CS: Could you please indicate three (3) innovative/disruptive teaching-learning experiences? They could be single practices (i.e. flip teaching) or institutional ones (i.e. Coursera).
- Democratic education: Educational institutions tend to run as dictatorships, and are structured to preserve themselves. By horizontalizing our relationships, and making sure to give each stakeholder an equal voice, we could see significant, positive disruption as students and faculty become co-responsible for attending to all aspects of the educational experience.
- Quest-based learning: Thieu Besselink wrote an excellent chapter on this in Knowmad Society: http://www.knowmadsociety.com
- Co-teaching: This is best expressed by what E-180 and the Shibuya University Network already engage in.
CS: How do you imagine the university of the future? Please indicate three (3) characteristics.
JM: This question is perhaps faulty in that it assumes that we will have universities in the future. Maybe you should start with the question: Does the future need universities?
Let’s assume that the future does need universities. In that case, I envision near-future institutions will operate in an environment where…
- Any form of information delivery that can be commodified, will be. We see this today with the emergence of MOOCs, Udemy, Coursera, etc. Any non-unique content delivery (especially through download-style pedagogies) will be provided through these platforms, and through a small group of providers. This is particularly threatening to junior colleges, general education courses at mainstream universities, and perhaps also to secondary education.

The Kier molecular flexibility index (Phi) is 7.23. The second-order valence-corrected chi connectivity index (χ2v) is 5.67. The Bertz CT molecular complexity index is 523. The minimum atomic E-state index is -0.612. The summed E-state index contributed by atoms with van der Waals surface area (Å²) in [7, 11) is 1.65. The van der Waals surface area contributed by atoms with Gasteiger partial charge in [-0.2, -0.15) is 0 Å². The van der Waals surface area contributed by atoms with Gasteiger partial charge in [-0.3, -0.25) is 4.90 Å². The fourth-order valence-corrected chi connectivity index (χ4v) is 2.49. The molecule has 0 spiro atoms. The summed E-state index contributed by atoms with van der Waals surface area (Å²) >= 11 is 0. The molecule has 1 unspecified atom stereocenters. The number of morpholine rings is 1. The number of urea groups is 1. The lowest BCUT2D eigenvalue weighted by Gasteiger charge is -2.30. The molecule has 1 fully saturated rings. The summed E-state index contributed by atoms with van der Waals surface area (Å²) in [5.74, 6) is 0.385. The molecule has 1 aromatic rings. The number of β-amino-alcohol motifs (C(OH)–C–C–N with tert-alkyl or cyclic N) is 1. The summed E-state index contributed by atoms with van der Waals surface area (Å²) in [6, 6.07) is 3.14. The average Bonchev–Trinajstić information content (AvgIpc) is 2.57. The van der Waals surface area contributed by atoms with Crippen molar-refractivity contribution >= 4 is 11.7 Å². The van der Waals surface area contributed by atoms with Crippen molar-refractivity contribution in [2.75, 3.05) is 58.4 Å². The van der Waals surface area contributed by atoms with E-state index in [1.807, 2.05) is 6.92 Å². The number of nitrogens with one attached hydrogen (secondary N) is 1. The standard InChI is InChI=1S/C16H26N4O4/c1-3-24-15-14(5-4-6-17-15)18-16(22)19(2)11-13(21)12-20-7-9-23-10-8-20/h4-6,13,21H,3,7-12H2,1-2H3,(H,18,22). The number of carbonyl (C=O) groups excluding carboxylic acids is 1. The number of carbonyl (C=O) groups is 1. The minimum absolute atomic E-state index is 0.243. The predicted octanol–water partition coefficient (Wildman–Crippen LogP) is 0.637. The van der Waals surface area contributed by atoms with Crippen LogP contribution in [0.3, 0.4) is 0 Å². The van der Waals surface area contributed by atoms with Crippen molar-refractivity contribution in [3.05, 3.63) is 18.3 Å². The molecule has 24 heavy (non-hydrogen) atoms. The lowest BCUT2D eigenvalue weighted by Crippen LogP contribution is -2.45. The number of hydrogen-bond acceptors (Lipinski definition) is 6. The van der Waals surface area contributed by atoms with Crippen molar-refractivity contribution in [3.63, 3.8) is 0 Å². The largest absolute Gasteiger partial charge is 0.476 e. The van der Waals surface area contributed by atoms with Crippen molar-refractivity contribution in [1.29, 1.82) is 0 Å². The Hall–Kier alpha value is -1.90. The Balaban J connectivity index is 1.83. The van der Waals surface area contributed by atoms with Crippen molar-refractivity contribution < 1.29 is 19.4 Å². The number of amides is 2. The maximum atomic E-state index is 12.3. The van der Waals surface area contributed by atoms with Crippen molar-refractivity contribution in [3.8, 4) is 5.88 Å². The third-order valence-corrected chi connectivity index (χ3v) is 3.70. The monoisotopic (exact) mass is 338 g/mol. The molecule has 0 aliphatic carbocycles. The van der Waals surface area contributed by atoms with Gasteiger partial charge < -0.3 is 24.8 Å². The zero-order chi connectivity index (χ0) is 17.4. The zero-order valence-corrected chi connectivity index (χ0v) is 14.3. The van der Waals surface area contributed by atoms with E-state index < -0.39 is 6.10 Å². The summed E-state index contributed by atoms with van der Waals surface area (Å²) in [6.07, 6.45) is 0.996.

- The gap between top tier schools and everybody else will widen. The top schools may not have superior educational offerings, but they have powerful brands. Why pay to take a course at the University of Minnesota when you can participate in a free, online experience that is affiliated with a top school, such as Stanford or MIT? My take is that the top-tier schools with powerful brand identities will “own” higher education; and, in many respects, other universities will become subscribers to their products and services.
- Smaller, “boutique” programs outside the formal, accredited system will boom in presence and market share. Small, but highly specialized, programs such as KaosPilots, Knowmads, YIP, Hyper Island, and the Shibuya University Network operate outside of formal education, and have each developed their own approaches to teaching and learning. In an era where mainstream society are beginning to question the value of a university degree, these programs offer alternatives, and employers will become much, much more receptive to the “graduates” of these alternative education/credentialing programs.
I think that, apart from the very few elite institutions, universities are marching themselves toward obsolescence, and they may be the last to figure it out. Remember, as Anya Kamentz pointed out in her interview at Education Futures, the Roman Senate continued to meet for several centuries after the collapse of the empire.